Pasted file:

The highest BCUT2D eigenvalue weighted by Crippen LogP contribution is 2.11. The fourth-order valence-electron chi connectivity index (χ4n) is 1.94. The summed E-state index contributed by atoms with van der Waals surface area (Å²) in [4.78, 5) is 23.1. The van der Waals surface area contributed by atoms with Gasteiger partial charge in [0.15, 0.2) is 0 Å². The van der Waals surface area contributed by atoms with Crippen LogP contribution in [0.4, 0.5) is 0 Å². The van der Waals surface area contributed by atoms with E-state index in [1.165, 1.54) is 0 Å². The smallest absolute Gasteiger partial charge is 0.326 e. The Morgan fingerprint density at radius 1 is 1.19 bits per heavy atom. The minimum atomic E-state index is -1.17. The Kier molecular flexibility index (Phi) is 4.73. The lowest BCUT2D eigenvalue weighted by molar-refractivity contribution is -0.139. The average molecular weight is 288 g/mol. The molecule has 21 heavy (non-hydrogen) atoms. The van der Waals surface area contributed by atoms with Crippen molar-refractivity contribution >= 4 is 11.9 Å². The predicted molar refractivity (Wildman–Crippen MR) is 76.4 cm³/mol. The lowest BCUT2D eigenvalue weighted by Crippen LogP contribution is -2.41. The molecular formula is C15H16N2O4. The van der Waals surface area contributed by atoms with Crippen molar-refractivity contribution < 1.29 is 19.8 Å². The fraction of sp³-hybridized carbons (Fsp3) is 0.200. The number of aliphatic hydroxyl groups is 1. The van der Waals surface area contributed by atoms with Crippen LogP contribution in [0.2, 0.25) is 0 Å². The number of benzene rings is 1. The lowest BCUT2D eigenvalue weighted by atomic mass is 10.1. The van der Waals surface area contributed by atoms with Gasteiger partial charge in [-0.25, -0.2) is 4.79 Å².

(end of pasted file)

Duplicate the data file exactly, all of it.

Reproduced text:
The highest BCUT2D eigenvalue weighted by Crippen LogP contribution is 2.11. The fourth-order valence-electron chi connectivity index (χ4n) is 1.94. The summed E-state index contributed by atoms with van der Waals surface area (Å²) in [4.78, 5) is 23.1. The van der Waals surface area contributed by atoms with Gasteiger partial charge in [0.15, 0.2) is 0 Å². The van der Waals surface area contributed by atoms with Crippen LogP contribution in [0.4, 0.5) is 0 Å². The van der Waals surface area contributed by atoms with E-state index in [1.165, 1.54) is 0 Å². The smallest absolute Gasteiger partial charge is 0.326 e. The Morgan fingerprint density at radius 1 is 1.19 bits per heavy atom. The minimum atomic E-state index is -1.17. The Kier molecular flexibility index (Phi) is 4.73. The lowest BCUT2D eigenvalue weighted by molar-refractivity contribution is -0.139. The average molecular weight is 288 g/mol. The molecule has 21 heavy (non-hydrogen) atoms. The van der Waals surface area contributed by atoms with Crippen molar-refractivity contribution >= 4 is 11.9 Å². The predicted molar refractivity (Wildman–Crippen MR) is 76.4 cm³/mol. The lowest BCUT2D eigenvalue weighted by Crippen LogP contribution is -2.41. The molecular formula is C15H16N2O4. The van der Waals surface area contributed by atoms with Crippen molar-refractivity contribution < 1.29 is 19.8 Å². The fraction of sp³-hybridized carbons (Fsp3) is 0.200. The number of aliphatic hydroxyl groups is 1. The van der Waals surface area contributed by atoms with Crippen LogP contribution in [0.2, 0.25) is 0 Å². The number of benzene rings is 1. The lowest BCUT2D eigenvalue weighted by atomic mass is 10.1. The van der Waals surface area contributed by atoms with Gasteiger partial charge in [-0.25, -0.2) is 4.79 Å².